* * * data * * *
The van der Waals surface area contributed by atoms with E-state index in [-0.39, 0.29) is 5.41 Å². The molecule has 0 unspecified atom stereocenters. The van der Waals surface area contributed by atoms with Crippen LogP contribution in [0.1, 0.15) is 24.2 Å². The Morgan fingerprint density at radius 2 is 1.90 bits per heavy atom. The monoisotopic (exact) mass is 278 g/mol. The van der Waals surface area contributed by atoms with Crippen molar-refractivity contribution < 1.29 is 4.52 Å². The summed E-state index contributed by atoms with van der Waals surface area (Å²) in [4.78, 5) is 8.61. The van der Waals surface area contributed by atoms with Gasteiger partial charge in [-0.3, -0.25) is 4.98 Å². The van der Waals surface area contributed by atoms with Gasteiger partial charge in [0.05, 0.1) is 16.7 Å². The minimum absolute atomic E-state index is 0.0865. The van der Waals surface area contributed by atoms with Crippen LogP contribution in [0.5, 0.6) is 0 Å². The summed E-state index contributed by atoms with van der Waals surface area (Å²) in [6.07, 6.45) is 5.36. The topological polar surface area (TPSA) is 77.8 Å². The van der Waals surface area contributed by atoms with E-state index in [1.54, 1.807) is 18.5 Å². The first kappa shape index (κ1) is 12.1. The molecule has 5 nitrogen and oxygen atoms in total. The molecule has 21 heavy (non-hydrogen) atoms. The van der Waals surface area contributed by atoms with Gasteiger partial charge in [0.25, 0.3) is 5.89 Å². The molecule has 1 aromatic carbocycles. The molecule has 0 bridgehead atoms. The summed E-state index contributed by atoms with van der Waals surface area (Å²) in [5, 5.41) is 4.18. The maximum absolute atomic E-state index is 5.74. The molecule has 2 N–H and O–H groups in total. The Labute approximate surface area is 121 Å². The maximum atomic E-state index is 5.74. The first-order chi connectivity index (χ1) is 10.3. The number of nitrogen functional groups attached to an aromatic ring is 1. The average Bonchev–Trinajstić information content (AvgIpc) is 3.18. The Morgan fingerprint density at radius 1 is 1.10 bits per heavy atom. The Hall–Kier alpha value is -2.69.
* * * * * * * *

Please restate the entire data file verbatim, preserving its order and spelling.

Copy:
The van der Waals surface area contributed by atoms with E-state index in [-0.39, 0.29) is 5.41 Å². The molecule has 0 unspecified atom stereocenters. The van der Waals surface area contributed by atoms with Crippen LogP contribution in [0.1, 0.15) is 24.2 Å². The Morgan fingerprint density at radius 2 is 1.90 bits per heavy atom. The monoisotopic (exact) mass is 278 g/mol. The van der Waals surface area contributed by atoms with Crippen molar-refractivity contribution < 1.29 is 4.52 Å². The summed E-state index contributed by atoms with van der Waals surface area (Å²) in [4.78, 5) is 8.61. The van der Waals surface area contributed by atoms with Gasteiger partial charge in [-0.3, -0.25) is 4.98 Å². The van der Waals surface area contributed by atoms with Gasteiger partial charge in [0.05, 0.1) is 16.7 Å². The minimum absolute atomic E-state index is 0.0865. The van der Waals surface area contributed by atoms with Crippen LogP contribution in [0.5, 0.6) is 0 Å². The summed E-state index contributed by atoms with van der Waals surface area (Å²) in [6.07, 6.45) is 5.36. The topological polar surface area (TPSA) is 77.8 Å². The van der Waals surface area contributed by atoms with E-state index in [1.54, 1.807) is 18.5 Å². The first kappa shape index (κ1) is 12.1. The molecule has 5 nitrogen and oxygen atoms in total. The molecule has 21 heavy (non-hydrogen) atoms. The van der Waals surface area contributed by atoms with Gasteiger partial charge in [0.25, 0.3) is 5.89 Å². The molecule has 1 aromatic carbocycles. The molecule has 0 bridgehead atoms. The summed E-state index contributed by atoms with van der Waals surface area (Å²) in [5, 5.41) is 4.18. The maximum absolute atomic E-state index is 5.74. The molecule has 2 N–H and O–H groups in total. The Labute approximate surface area is 121 Å². The maximum atomic E-state index is 5.74. The first-order chi connectivity index (χ1) is 10.3. The number of nitrogen functional groups attached to an aromatic ring is 1. The average Bonchev–Trinajstić information content (AvgIpc) is 3.18. The Morgan fingerprint density at radius 1 is 1.10 bits per heavy atom. The Hall–Kier alpha value is -2.69.